- Court: 9th Circuit Court of Appeals Archives
- Area(s) of Law: Immigration
- Date Filed: 11-10-2014
- Case #: 10-71415;10-73715
- Judge(s)/Court Below: Circuit Judge Pregerson for the Court; Circuit Judge Fisher; District Judge Gwin
- Full Text Opinion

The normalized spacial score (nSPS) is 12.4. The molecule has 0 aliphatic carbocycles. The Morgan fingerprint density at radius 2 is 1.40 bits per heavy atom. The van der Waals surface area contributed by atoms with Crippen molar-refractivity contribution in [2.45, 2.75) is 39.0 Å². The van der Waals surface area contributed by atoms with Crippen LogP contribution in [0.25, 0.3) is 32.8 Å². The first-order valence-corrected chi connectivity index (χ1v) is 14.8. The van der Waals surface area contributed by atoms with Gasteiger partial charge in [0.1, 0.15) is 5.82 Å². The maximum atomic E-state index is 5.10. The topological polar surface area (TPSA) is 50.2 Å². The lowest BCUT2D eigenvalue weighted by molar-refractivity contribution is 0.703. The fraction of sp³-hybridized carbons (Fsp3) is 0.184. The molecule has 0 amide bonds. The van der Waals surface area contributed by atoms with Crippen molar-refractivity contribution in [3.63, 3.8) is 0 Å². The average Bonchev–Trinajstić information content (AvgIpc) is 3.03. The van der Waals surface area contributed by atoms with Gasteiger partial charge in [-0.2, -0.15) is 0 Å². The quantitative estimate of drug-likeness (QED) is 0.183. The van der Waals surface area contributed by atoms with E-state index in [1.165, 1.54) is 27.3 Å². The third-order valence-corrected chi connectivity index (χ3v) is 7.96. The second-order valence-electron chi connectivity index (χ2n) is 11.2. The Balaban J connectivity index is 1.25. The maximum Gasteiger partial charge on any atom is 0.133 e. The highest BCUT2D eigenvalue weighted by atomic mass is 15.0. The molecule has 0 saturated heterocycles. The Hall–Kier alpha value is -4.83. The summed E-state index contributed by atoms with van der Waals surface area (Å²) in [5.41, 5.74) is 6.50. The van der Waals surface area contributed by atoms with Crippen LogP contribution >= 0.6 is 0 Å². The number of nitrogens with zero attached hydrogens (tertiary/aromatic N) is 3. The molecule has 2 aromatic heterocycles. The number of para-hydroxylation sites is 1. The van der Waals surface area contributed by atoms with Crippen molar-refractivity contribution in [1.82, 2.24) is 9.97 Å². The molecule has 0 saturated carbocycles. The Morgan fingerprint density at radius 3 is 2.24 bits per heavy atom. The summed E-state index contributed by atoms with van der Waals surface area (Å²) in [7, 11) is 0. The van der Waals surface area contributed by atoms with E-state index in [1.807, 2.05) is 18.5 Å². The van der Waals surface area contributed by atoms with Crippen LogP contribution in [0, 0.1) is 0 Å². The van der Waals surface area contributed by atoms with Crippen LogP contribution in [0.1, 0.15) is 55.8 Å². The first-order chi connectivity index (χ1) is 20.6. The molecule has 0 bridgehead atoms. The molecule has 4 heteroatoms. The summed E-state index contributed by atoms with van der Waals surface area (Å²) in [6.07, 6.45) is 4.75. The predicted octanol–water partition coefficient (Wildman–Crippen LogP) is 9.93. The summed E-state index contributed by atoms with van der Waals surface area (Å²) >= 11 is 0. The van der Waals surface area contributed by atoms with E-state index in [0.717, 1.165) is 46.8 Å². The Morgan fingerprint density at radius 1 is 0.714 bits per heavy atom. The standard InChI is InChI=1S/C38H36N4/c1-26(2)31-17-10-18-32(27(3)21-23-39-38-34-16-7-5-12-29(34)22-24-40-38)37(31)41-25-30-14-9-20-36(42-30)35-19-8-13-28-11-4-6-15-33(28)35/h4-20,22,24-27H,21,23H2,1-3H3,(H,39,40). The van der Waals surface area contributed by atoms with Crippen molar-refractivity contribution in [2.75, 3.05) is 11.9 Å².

Gabriel Almanza-Arenas ("Almanza-Arenas"), a native and citizen of Mexico, entered a plea of nolo contendere in September of 2002 to a misdemeanor violation of California Vehicle Code § 10851(a). "§ 10851(a) punishes both automobile theft (which is a crime of moral turpitude), and joyriding (which is not a crime of moral turpitude). The California Superior Court sentenced Almanza-Arenas to twenty-four days in county jail." In January of 2005, Almanza-Arenas was taken into custody by US Customs and Border Protection and served with notice to appear. Almanza-Arenas conceded removeability and petitioned for cancellation of removal. The Immigration Judge ("IJ") denied petition for cancellation and the Board of Immigration Appeals ("BIA") dismissed Almanza-Arenas' petition on the grounds that Almanza-Arenas had not met her burden to establish that she was eligible for cancellation of removal. The Ninth Circuit held that "where an alien is convicted under a divisible criminal statute, and may have been convicted of a lesser crime that did not include an element of moral turpitude, we err on the side of underinclusiveness by not disqualifying the alien from cancellation of removal, because ambiguity in criminal statutes referenced by the INA must be construed in the noncitizen’s favor.” The panel found that the statute of conviction criminalized conduct which was both a crime involving moral turpitude and not and because the record of conviction was inconclusive the petitioner met her burden to establish that she was eligible for cancellation of removal. The petition is hereby GRANTED, and this matter is REMANDED to the BIA for further proceedings.